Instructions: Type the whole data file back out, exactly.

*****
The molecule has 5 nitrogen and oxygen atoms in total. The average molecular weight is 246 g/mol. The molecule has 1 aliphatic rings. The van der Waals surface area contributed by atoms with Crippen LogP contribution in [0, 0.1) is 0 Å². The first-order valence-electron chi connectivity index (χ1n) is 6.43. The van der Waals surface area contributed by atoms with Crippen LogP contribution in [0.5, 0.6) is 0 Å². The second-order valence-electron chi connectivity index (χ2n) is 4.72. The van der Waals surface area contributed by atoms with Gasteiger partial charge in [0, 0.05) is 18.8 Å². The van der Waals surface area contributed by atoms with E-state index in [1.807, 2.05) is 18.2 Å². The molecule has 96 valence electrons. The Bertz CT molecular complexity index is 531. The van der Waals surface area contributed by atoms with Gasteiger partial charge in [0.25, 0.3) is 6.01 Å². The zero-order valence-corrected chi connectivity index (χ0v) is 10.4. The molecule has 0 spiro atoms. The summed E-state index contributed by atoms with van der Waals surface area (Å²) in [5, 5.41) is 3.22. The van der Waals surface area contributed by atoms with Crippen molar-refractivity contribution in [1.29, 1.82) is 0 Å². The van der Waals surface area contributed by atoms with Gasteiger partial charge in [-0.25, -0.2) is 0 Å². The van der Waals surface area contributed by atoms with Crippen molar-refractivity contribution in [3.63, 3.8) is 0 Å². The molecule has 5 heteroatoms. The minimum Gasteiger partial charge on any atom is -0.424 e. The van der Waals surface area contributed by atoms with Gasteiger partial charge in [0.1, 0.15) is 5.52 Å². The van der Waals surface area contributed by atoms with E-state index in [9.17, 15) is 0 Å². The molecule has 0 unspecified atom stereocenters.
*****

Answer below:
The molecule has 5 nitrogen and oxygen atoms in total. The average molecular weight is 246 g/mol. The molecule has 1 aliphatic rings. The van der Waals surface area contributed by atoms with Crippen LogP contribution in [0, 0.1) is 0 Å². The first-order valence-electron chi connectivity index (χ1n) is 6.43. The van der Waals surface area contributed by atoms with Crippen LogP contribution in [0.5, 0.6) is 0 Å². The second-order valence-electron chi connectivity index (χ2n) is 4.72. The van der Waals surface area contributed by atoms with Gasteiger partial charge in [0, 0.05) is 18.8 Å². The van der Waals surface area contributed by atoms with E-state index in [1.807, 2.05) is 18.2 Å². The molecule has 96 valence electrons. The Bertz CT molecular complexity index is 531. The van der Waals surface area contributed by atoms with Gasteiger partial charge in [0.25, 0.3) is 6.01 Å². The zero-order valence-corrected chi connectivity index (χ0v) is 10.4. The molecule has 0 spiro atoms. The summed E-state index contributed by atoms with van der Waals surface area (Å²) in [5, 5.41) is 3.22. The van der Waals surface area contributed by atoms with Crippen molar-refractivity contribution in [1.29, 1.82) is 0 Å². The van der Waals surface area contributed by atoms with Gasteiger partial charge in [-0.25, -0.2) is 0 Å². The van der Waals surface area contributed by atoms with Crippen molar-refractivity contribution in [3.63, 3.8) is 0 Å². The molecule has 5 heteroatoms. The minimum Gasteiger partial charge on any atom is -0.424 e. The van der Waals surface area contributed by atoms with Gasteiger partial charge in [0.1, 0.15) is 5.52 Å². The van der Waals surface area contributed by atoms with E-state index in [9.17, 15) is 0 Å². The molecule has 0 unspecified atom stereocenters.